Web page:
by Michael McDowell
In the waves one could hear anything: the siren’s call or the scraping tread of the dead on the sand.
Luker and his 13-year-old daughter India are called away from New York to Luker’s home town in Alabama for a funeral. The family decides to spend some time in the secluded beach houses at Beldame, where one of the three houses on the peninsula has been all but completely claimed by a sand dune.
As the family spends the better part of a summer in the sweltering heat and isolation of Baldame, India begins looking into the third house and finds the family has a dubious history on the little island, complete with multiple tragedies, and all of their lives are in danger.
The book has that decidedly hometown, homestyle, home-fried homeliness to it that McDowell would go on to perfect in the incredible 6-book Blackwater series. Even as just a single novel, The Elementals reads like a family saga, a unique trait that comes across as an accomplishment.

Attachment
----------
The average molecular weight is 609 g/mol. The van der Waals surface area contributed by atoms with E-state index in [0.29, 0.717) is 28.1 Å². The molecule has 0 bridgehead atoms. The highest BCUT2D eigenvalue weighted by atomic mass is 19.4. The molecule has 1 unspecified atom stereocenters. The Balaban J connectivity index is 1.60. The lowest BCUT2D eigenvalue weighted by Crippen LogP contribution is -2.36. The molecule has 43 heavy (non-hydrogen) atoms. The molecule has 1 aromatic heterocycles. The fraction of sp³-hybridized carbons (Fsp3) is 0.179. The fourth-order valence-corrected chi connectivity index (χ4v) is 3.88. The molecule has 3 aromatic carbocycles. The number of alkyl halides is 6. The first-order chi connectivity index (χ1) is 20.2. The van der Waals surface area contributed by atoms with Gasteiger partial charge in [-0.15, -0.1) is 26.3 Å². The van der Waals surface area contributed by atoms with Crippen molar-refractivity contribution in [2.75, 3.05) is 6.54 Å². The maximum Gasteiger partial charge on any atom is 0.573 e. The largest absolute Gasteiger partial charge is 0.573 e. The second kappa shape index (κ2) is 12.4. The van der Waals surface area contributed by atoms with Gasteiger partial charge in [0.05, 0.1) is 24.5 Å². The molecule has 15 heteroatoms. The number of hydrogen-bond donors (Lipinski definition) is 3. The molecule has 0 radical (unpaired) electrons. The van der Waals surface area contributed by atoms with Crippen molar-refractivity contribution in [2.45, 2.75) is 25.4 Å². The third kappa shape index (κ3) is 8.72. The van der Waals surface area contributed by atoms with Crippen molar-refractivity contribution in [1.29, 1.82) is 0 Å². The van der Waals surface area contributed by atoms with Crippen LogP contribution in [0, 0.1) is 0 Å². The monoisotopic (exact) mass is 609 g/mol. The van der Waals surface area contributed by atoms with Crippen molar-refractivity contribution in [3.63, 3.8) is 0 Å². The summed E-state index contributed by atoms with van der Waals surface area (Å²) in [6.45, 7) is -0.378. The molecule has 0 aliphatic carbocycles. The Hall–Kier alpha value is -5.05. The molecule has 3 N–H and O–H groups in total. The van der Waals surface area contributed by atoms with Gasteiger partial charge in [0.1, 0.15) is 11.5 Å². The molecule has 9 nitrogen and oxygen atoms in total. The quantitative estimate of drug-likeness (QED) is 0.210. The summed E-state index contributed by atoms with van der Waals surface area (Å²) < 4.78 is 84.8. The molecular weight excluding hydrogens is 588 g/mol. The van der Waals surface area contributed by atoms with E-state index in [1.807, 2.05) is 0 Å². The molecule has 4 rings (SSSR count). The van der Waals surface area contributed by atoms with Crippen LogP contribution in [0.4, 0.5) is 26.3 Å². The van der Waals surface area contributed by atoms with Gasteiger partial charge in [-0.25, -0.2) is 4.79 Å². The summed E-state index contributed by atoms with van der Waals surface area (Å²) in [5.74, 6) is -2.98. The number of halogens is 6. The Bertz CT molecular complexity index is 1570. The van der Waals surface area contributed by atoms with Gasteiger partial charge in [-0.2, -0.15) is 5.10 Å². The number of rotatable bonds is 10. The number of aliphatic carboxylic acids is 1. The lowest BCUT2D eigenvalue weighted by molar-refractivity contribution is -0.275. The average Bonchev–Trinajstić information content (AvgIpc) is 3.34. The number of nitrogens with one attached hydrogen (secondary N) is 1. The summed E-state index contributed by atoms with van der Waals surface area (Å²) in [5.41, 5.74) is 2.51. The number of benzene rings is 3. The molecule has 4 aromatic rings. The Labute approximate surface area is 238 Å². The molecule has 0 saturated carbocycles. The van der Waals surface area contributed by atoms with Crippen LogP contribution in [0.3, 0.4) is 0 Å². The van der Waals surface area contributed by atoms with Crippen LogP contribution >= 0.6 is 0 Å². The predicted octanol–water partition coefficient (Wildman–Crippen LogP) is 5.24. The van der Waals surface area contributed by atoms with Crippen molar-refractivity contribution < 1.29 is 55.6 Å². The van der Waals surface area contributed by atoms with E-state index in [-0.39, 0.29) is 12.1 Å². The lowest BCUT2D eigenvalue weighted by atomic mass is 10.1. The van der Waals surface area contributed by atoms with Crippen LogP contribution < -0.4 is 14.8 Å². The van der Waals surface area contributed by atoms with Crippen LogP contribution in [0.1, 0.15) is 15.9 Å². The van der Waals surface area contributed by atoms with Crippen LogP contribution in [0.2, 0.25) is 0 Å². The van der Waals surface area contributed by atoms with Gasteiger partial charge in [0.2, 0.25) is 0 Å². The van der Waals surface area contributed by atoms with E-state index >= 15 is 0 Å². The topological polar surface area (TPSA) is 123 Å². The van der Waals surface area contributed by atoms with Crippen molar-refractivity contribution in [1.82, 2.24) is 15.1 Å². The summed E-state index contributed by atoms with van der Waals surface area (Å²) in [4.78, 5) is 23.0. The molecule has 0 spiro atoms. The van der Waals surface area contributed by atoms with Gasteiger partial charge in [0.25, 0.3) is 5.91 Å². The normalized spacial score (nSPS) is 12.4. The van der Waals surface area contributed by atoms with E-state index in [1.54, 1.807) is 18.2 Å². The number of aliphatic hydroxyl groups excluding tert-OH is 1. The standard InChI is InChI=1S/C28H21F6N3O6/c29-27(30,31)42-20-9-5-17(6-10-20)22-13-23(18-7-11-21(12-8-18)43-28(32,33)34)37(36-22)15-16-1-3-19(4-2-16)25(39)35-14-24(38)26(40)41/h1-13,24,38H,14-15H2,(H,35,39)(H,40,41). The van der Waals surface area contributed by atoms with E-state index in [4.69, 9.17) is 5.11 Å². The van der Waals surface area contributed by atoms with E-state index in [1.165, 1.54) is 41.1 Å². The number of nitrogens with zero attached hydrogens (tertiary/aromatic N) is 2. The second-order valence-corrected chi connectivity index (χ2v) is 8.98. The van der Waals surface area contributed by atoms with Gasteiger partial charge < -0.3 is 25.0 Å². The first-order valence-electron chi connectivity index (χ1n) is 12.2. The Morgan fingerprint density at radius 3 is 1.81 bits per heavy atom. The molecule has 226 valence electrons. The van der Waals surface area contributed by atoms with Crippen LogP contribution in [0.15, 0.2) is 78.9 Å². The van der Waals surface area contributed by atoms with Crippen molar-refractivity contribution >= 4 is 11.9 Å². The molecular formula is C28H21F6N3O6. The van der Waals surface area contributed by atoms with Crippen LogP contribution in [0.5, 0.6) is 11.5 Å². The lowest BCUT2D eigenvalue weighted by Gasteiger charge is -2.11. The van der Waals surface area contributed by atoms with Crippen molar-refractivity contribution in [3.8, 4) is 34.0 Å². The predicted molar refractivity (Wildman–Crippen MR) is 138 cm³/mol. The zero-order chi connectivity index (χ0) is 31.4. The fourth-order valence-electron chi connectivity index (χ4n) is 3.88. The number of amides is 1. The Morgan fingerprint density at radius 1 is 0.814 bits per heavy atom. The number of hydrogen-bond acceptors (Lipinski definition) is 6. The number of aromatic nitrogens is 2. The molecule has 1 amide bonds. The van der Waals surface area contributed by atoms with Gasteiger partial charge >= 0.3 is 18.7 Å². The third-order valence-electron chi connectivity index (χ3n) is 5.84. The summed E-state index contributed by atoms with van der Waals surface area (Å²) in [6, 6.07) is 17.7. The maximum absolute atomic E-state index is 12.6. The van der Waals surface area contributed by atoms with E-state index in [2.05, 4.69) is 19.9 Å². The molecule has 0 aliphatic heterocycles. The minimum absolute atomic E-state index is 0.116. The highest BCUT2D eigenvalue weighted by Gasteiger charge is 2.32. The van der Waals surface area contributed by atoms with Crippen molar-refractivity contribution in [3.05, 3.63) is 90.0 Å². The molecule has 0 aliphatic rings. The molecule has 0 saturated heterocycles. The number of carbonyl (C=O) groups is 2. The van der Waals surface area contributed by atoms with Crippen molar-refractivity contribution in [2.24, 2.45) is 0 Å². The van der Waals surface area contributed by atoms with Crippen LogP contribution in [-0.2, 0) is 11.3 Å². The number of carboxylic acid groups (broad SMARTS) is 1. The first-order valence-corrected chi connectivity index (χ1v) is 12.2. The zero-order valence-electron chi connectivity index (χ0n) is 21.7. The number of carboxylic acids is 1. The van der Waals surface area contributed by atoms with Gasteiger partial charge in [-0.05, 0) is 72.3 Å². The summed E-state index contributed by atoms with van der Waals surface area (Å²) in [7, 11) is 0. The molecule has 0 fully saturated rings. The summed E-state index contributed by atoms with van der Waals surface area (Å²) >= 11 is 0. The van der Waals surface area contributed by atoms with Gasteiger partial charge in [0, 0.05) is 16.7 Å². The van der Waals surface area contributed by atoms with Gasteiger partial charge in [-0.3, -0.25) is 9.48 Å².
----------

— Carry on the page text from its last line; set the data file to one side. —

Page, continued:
The family drama is a serious player in the story, horror or not, and when you walk away from this one, same as Blackwater, it’s the family moments that stick with you. Yes, it’s horror and there’s a body count, but without the unguarded moments between father and daughter, mother and son, the story wouldn’t have nearly the impact it does.
The Elementals is an excellent book, displaying the talent and ability of the author to capture small, intimate family snapshots and weave them into a compelling story alongside horrific, supernatural elements. And if this is your thing, don’t miss McDowell’s Blackwater.
“If anything happens,” Odessa said in a low voice, “eat my eyes . . .”